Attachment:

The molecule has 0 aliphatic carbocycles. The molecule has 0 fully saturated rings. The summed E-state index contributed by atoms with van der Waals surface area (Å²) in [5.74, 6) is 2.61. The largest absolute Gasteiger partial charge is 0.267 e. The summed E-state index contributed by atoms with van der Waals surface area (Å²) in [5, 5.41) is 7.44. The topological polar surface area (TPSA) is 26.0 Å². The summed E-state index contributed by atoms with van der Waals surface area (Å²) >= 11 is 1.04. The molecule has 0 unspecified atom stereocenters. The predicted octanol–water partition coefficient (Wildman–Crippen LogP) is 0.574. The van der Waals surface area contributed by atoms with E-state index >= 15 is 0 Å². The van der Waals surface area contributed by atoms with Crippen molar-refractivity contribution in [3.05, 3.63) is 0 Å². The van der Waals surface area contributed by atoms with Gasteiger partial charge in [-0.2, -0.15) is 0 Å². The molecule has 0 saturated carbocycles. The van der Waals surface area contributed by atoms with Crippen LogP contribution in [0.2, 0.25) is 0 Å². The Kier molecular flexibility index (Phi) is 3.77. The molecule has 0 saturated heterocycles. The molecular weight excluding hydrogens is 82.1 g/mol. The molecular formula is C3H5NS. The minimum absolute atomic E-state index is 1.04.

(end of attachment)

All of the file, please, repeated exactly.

The molecule has 0 aliphatic carbocycles. The molecule has 0 fully saturated rings. The summed E-state index contributed by atoms with van der Waals surface area (Å²) in [5.74, 6) is 2.61. The largest absolute Gasteiger partial charge is 0.267 e. The summed E-state index contributed by atoms with van der Waals surface area (Å²) in [5, 5.41) is 7.44. The topological polar surface area (TPSA) is 26.0 Å². The summed E-state index contributed by atoms with van der Waals surface area (Å²) >= 11 is 1.04. The molecule has 0 unspecified atom stereocenters. The predicted octanol–water partition coefficient (Wildman–Crippen LogP) is 0.574. The van der Waals surface area contributed by atoms with E-state index >= 15 is 0 Å². The van der Waals surface area contributed by atoms with Crippen molar-refractivity contribution in [3.05, 3.63) is 0 Å². The van der Waals surface area contributed by atoms with Gasteiger partial charge in [-0.2, -0.15) is 0 Å². The molecule has 0 saturated carbocycles. The van der Waals surface area contributed by atoms with Crippen LogP contribution in [0.2, 0.25) is 0 Å². The Kier molecular flexibility index (Phi) is 3.77. The molecule has 0 saturated heterocycles. The molecular weight excluding hydrogens is 82.1 g/mol. The molecular formula is C3H5NS. The minimum absolute atomic E-state index is 1.04.